Exploring preserved meat: salt cod
There are many food items that are consumed world wide, and salt cod is one of them. Back when refrigeration wasn’t readily available, people preserved the fish to extend its shelf life. While fresh cod is consumed more often than its salted counterpart, this fish can be a unique ingredient to keep in your culinary tool kit. Take culinary courses online to learn more about meat preservation, but keep reading to get some insight into salt cod:
Salt cod at the market
When you head to the market to purchase salt cod, you’ll see it being called by different names. It’s often referred to as “baccala” or “bacalao.” Speak with the fishmonger to ensure it is actually cod, not another fish, because some places use hake or white fish instead.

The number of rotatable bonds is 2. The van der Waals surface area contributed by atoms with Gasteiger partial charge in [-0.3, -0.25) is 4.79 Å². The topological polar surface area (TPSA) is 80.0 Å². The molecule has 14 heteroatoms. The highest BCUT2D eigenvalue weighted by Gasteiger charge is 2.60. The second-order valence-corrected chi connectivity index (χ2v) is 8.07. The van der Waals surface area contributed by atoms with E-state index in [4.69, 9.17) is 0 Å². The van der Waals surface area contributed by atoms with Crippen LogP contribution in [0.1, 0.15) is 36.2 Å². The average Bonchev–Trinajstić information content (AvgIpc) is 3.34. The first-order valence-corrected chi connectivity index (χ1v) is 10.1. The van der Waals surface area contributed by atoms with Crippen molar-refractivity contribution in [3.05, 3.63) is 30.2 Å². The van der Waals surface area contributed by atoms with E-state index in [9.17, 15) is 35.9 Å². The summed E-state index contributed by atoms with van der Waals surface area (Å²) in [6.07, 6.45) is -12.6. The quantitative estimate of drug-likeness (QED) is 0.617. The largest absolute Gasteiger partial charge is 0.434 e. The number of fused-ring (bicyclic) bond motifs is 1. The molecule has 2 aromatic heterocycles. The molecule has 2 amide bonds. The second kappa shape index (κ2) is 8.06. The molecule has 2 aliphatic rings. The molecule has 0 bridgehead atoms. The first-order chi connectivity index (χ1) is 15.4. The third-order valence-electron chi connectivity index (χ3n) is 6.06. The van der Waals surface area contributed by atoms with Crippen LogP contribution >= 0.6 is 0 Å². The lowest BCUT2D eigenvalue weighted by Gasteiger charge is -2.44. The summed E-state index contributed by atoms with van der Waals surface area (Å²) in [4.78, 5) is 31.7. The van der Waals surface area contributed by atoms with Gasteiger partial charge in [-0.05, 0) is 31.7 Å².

As with other salt-cured meats, you need to desalt the item before it’s ready for consumption. For most filets you will need to place the fish in a pot of cold water in the fridge for a couple of days, changing out the liquid up to three times per 24-hour cycle. If you have a really thick cut, you may need to soak it longer before it will be ready to cook. You probably won’t need to add any extra salt. Enjoy salt cod with salad, in tacos or stuffed into fried dough.